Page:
Which mayor will be best for business?

Amid all the talk of personality – and the Capital’s new mayor will have to exert lots to push for change – business has lurked at the forefront of each of the main candidates campaign promises.

Whatever the frustrations and complexities the city of throws up, wealth creation is what London does best.

Last December, for the second year running, an Arthur Andersen survey ranked London as Europe’s top business city, only a month after the city was also voted Europe’s best city for business for the tenth year in succession by international property consultants Healey and Baker.

Inward investment agency supremo Stephen O’Brien, chief executive of London First, put it simply: ‘The world’s business community knows that London is the place to be.’

Frank Dobson, Susan Kramer, Ken Livingstone and Steve Norris over the last two months at hustings and podiums have protested their business-friendly credentials enough to fill an armada of barage balloons when and if the business community decides to turn.

And sooner rather than later one will be judged on his or her impact on the city’s business life.

‘A successful economy is an essential foundation to achieving all other aims for London and it’s people’, warned Jane Calvert-Lee, London director of the Confederation of British Industry. ‘Whoever runs London must recognise the importance of maintaining the capital’s position as a successful business city.’

The mayor will marshal a budget in the region £3.6bn to spend on transport, police and emergency services as well as economic development that will need to target the 14 out of 20 most deprived boroughs in Britain that are located in London.

However, he or she will have no powers to reverse a decision the Labour Government to part-privatise the underground and the new 25-member Greater London Assembly can overturn the mayor’s budget if they can agree by two-thirds to a an alternative.

Ken Livingston, at a hustings for the City last month organised by big five firm KPMG, was realistic about the limits on a mayor’s financial clout. ‘The chances of the Mayor gaining tax raising powers are slightly less than zero’, he said.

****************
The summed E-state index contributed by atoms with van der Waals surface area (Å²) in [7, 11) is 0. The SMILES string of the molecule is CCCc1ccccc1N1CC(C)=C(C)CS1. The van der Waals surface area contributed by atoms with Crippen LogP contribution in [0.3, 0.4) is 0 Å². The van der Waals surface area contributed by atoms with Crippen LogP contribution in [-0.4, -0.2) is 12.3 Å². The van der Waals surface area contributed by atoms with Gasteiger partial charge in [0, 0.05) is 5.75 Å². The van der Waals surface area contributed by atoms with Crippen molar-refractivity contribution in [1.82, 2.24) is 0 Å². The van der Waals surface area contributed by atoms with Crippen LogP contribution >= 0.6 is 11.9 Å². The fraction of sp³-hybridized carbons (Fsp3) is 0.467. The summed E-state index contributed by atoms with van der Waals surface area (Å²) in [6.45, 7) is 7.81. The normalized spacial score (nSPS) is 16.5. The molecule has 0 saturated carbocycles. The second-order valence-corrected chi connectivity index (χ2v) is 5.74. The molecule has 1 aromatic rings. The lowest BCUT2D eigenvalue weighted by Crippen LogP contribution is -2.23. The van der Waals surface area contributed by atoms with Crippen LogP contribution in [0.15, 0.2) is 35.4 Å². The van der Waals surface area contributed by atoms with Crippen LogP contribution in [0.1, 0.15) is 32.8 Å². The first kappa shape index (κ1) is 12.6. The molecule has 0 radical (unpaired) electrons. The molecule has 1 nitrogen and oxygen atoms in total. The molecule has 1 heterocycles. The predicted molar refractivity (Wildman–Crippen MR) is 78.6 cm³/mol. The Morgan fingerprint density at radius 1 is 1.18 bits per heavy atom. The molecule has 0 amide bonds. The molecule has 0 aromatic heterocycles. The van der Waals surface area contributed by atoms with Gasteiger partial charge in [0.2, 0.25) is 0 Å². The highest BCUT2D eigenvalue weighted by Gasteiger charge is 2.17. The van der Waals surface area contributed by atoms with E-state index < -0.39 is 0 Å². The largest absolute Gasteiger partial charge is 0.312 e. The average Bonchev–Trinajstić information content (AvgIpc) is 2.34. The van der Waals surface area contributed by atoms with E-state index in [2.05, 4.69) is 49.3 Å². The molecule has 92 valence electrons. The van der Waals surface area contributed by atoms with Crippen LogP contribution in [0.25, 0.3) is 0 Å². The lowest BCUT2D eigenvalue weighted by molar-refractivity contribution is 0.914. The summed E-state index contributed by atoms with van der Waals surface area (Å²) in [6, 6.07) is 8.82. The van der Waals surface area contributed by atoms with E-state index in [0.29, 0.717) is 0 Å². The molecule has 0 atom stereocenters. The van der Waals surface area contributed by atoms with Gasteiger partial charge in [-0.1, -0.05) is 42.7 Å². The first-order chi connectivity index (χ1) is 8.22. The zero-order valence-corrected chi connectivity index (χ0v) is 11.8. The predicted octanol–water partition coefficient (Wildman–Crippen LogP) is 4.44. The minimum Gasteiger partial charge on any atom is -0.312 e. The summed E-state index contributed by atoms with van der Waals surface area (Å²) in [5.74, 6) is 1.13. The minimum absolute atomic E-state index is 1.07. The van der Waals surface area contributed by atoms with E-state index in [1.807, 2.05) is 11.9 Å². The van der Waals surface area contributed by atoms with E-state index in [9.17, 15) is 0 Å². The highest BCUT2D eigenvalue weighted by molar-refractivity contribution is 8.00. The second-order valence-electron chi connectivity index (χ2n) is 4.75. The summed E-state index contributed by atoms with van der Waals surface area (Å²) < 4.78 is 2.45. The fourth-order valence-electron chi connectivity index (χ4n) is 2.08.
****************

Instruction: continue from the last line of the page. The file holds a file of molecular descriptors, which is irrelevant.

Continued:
The business community are as up in the air as the wider voting public about the extent of the gap between their wish list for London and what an elected Mayor can actually deliver.

And transport is the top priority for an incoming mayor on 4 May for London businesses just as it is for individual Londoners, a Confederation of British Industry survey last week [25 April] revealed.Businesses told the CBI that their main transport concerns were investment in the tube, better mainline trains, giving buses priority roadspace, enforcing parking restrictions on bus routes and providing better information on bus times, delays and routes.

‘Companies need to be able to get their staff to work quickly on clean and reliable tube, bus and train services’, said Alan Stevens, chairman of the CBI’s London region. ‘Without more investment and modernisation of the transport system companies will think twice about investing in London and fewer companies will be attracted to set up in the capital.’

A safe and clean environment ranked as number two, while making administration more efficient, streamlining land-use planning, and encouraging public and private sector partnerships ranked third.